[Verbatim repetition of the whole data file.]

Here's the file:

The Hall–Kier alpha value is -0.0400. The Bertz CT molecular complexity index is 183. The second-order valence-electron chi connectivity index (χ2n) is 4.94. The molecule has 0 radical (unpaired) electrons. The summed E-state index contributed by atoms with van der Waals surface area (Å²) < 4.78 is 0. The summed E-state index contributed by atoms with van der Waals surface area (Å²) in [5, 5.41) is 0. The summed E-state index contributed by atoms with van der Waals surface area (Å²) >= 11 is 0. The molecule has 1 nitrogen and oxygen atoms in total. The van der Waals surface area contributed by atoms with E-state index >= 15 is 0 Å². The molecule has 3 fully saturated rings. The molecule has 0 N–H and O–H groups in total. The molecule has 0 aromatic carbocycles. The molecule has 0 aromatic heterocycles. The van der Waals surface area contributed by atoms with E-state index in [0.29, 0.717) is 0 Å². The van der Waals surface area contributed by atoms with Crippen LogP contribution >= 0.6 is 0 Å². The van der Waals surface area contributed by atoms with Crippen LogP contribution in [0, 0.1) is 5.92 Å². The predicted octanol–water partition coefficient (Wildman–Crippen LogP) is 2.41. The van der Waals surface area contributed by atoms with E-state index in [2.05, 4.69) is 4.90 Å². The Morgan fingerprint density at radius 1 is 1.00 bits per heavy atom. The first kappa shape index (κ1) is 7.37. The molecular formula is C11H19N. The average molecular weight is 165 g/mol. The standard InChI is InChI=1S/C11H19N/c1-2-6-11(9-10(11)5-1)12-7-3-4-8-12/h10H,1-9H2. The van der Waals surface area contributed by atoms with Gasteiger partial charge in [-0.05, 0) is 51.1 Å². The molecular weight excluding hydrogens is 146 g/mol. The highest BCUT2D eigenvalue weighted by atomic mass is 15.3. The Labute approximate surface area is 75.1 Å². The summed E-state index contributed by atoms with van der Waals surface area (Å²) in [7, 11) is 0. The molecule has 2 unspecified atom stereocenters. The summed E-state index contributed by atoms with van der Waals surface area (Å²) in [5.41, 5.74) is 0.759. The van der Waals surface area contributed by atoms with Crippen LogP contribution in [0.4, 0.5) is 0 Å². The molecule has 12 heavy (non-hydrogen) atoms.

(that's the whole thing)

The Hall–Kier alpha value is -0.0400. The Bertz CT molecular complexity index is 183. The second-order valence-electron chi connectivity index (χ2n) is 4.94. The molecule has 0 radical (unpaired) electrons. The summed E-state index contributed by atoms with van der Waals surface area (Å²) < 4.78 is 0. The summed E-state index contributed by atoms with van der Waals surface area (Å²) in [5, 5.41) is 0. The summed E-state index contributed by atoms with van der Waals surface area (Å²) >= 11 is 0. The molecule has 1 nitrogen and oxygen atoms in total. The van der Waals surface area contributed by atoms with E-state index >= 15 is 0 Å². The molecule has 3 fully saturated rings. The molecule has 0 N–H and O–H groups in total. The molecule has 0 aromatic carbocycles. The molecule has 0 aromatic heterocycles. The van der Waals surface area contributed by atoms with E-state index in [0.29, 0.717) is 0 Å². The van der Waals surface area contributed by atoms with Crippen LogP contribution >= 0.6 is 0 Å². The van der Waals surface area contributed by atoms with Crippen LogP contribution in [0, 0.1) is 5.92 Å². The predicted octanol–water partition coefficient (Wildman–Crippen LogP) is 2.41. The van der Waals surface area contributed by atoms with E-state index in [2.05, 4.69) is 4.90 Å². The Morgan fingerprint density at radius 1 is 1.00 bits per heavy atom. The first kappa shape index (κ1) is 7.37. The molecular formula is C11H19N. The average molecular weight is 165 g/mol. The standard InChI is InChI=1S/C11H19N/c1-2-6-11(9-10(11)5-1)12-7-3-4-8-12/h10H,1-9H2. The van der Waals surface area contributed by atoms with Gasteiger partial charge in [-0.05, 0) is 51.1 Å². The molecular weight excluding hydrogens is 146 g/mol. The highest BCUT2D eigenvalue weighted by atomic mass is 15.3. The Labute approximate surface area is 75.1 Å². The summed E-state index contributed by atoms with van der Waals surface area (Å²) in [7, 11) is 0. The molecule has 2 unspecified atom stereocenters. The summed E-state index contributed by atoms with van der Waals surface area (Å²) in [5.41, 5.74) is 0.759. The van der Waals surface area contributed by atoms with Crippen LogP contribution in [0.4, 0.5) is 0 Å². The molecule has 12 heavy (non-hydrogen) atoms.